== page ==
Now I'll admit that it's hard to remember what was going on in the days before the COVID-19 lockdown disrupted our industry, but stuff was going on. New technologies were already transforming operating models before any lockdown started. Forward-thinking operators were already reaping the benefits, removing friction from the day-to-day lives of their residents and site teams, and creating new automation opportunities.
In our March 2020 "20 for '20" white paper, we noted the remarkable acceleration in the industry's acceptance and adoption of self-show in the previous 12 months. As social distancing measures have forced operators to find ways to show apartments without human interaction, adoption has accelerated more quickly than anyone anticipated.
Self-show provides an excellent example of an innovation that both streamlines multifamily operations and improves prospect experience. To deliver self-show, multifamily operators must solve for access control, a foundational component of the smart community. Lockdown has increased residents' dependency on delivery services, increasing the need for smart locks and building access. But despite these drivers of change, a couple of misconceptions about this technology are still holding some operators back.
Why we're curious about Smart Communities
This week we published a brand new white paper: "Smart Building Technology in Multifamily Housing, a guide to smart home technology investments and how to underwrite them." In researching the paper, we spoke to a variety of multifamily organizations, all at different stages of implementing smart home technology. We wanted to understand their technology choices and how they approached their investment decisions.
Smart home technology has such broad applications that the sources of potential benefits seem almost unlimited. It nevertheless comes at a cost, and to justify the considerable investment in evaluating, deploying and operating the technology, we must identify the sources of potential benefits and predict their return on investment.
In the paper, we discuss the numerous sources of benefit from smart building technologies. We outline the trade-offs inherent in different types of technology and their implications for return on investment (ROI). Finally, we use five case studies to demonstrate different ways to measure the financial benefits of the technology. The benefits were already compelling, and as the industry adapts to the post-COVID-19 world, they appear to have increased in urgency.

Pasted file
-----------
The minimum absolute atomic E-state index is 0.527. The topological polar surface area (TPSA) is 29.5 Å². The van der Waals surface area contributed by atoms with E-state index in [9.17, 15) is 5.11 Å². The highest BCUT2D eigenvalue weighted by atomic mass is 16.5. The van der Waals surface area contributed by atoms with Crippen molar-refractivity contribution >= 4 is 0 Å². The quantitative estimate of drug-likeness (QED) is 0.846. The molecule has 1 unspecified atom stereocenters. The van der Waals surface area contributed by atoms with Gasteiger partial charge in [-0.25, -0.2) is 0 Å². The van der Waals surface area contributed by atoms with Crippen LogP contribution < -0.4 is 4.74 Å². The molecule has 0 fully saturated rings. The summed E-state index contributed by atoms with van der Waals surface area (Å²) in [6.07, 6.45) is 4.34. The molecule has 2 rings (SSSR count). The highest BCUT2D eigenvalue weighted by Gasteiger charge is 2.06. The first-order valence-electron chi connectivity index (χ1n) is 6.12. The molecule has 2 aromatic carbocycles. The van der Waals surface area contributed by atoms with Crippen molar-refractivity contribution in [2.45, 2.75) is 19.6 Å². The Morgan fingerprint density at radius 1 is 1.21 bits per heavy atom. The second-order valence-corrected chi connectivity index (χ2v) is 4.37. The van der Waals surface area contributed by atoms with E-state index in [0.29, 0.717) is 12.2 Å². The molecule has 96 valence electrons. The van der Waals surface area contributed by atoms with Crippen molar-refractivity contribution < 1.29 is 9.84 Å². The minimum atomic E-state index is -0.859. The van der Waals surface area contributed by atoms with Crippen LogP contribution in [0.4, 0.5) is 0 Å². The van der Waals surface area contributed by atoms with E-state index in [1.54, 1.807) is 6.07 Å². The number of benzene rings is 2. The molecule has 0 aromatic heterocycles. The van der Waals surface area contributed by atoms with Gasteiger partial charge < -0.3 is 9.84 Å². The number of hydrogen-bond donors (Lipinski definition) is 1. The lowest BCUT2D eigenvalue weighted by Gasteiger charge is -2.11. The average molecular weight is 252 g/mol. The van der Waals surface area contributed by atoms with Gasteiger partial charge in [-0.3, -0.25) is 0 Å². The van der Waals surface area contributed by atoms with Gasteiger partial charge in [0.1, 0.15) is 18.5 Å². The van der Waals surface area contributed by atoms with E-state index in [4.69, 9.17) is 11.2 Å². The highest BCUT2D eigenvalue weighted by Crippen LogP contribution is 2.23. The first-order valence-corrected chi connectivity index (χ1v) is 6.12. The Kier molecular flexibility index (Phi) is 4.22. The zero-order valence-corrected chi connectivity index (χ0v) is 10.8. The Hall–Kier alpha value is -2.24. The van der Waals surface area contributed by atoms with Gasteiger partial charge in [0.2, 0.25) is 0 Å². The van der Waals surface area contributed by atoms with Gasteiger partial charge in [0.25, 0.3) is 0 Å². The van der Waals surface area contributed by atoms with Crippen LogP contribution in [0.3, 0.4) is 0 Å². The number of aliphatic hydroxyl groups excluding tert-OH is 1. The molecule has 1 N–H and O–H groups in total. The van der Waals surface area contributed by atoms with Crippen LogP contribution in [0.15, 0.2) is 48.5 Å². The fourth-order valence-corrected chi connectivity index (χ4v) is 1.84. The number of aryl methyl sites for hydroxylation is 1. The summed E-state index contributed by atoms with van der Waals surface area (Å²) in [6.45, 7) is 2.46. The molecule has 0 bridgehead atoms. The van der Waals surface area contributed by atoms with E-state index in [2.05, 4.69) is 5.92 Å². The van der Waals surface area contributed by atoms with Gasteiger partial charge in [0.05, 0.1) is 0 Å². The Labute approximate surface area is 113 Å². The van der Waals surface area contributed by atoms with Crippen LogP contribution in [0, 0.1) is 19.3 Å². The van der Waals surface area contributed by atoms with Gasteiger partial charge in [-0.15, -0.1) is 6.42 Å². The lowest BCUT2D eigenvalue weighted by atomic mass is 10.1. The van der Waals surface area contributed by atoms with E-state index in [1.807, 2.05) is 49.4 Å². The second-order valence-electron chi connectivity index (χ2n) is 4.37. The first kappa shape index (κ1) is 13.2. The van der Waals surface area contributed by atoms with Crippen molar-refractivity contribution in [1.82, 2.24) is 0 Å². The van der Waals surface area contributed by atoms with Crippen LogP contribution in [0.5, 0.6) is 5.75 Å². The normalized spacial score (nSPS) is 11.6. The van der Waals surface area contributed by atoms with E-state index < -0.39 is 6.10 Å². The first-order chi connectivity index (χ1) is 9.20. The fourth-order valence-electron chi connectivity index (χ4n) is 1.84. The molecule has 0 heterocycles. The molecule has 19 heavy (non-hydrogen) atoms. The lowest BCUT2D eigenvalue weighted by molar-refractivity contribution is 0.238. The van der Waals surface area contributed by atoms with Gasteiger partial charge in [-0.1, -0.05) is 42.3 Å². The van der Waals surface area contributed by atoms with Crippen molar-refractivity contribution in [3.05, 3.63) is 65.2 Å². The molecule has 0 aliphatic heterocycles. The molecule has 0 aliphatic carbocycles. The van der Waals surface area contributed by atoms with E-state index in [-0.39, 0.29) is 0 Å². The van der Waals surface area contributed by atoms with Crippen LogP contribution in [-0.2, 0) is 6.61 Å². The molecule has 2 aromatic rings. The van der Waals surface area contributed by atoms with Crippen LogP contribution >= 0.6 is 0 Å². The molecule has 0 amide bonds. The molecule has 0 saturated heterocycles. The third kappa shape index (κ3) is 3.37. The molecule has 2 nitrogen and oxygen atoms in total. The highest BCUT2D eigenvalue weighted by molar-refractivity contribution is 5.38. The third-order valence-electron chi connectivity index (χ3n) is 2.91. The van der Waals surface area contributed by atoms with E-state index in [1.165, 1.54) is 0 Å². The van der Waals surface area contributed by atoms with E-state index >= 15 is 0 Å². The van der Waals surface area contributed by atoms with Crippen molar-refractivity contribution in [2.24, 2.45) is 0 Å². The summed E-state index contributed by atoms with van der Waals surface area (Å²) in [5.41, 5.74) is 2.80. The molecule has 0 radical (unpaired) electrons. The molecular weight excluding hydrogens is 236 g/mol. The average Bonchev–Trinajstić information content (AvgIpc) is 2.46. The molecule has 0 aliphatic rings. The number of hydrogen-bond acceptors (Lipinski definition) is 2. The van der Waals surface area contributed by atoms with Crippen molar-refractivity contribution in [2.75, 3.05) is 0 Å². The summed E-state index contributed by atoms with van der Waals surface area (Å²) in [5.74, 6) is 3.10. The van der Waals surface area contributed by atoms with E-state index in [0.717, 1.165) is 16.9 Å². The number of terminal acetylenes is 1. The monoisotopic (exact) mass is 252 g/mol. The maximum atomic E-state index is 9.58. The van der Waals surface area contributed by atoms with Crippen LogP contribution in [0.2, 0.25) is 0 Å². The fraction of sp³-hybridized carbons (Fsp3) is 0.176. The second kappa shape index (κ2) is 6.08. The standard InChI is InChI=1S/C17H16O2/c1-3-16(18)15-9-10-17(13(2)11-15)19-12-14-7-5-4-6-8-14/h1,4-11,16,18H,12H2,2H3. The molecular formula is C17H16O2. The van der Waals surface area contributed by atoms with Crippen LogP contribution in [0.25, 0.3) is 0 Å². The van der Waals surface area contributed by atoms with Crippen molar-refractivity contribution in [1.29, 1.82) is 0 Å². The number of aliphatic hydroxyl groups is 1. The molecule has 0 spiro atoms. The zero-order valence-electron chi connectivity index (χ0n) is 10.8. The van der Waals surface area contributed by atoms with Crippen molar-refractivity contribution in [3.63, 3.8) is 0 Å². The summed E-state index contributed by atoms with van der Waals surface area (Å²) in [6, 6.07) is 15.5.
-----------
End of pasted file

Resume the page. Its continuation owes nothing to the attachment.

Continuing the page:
A technology for everybody
While the pace of adoption is accelerating, we feel that it is important to highlight two common misconceptions about how the industry approaches smart home technology. The first is that the technology appeals only to residents of upscale properties in the urban core. The appeal of the technology is obvious to those developing homes for the less price-sensitive and most traditionally tech-hungry demographics. But, as we demonstrate in the paper, the efficiencies that technology brings have a much broader appeal.
One of our case studies demonstrates the impact of energy savings to residents in workforce housing, delivering a win-win as both resident and landlord benefit from the efficiency. However, workforce housing is often neglected for smart home technology implementation on the basis that residents cannot easily afford the rent increases associated with the technology package.
In our view, this is the wrong way to look at the value proposition. The potential cost savings from reduced energy bills are likely more impactful to a workforce housing resident in a tertiary market than they would be to an affluent millennial in a primary market like Seattle. In many cases, saving $25 on $900 in rent has a more meaningful financial impact on the workforce housing resident than saving $50 on a $2200 rent would have on the urban professional.
While affluent millennial and Gen-Z residents tend to be the recipients of developers' attention in the urban core, they are also central to the second great misconception affecting this technology: that it appeals primarily to a young demographic.
It's easy to understand where this preconception comes from: anyone with young children will have noticed the alacrity with which they embrace digital home assistants and eschew the desktop technologies often preferred by their parents. At the same time, however, grandparents are adopting mobile-driven experiences far more quickly than previous technologies.
% of US Adults In Each Generation Who Say They…
The chart above summarizes Pew research on mobile phone and tablet ownership. In each case, the prevalence of mobile devices amongst boomers should remind us of the breadth of the potential appeal of technologies operated through a phone or a tablet. The appeal of smart home technology can extend to anyone with a mobile device - operators and investors should bear this in mind as they consider which communities are candidates for smart technology.
Having established that this is truly a technology for everyone and not just the wealthy young denizens of high-end communities in fashionable coastal sub-markets, it seems clear that all operators should understand the opportunities it offers.
In researching the paper, we discussed the investment decisions with many different companies adopting smart home technology. While the degree of focus ROI measurement varies from company to company, all reported experiencing value far beyond the tangible benefit they had used to justify implementation. Download your free copy and see how operators are boosting their communities' financial performance by improving resident and prospect experiences.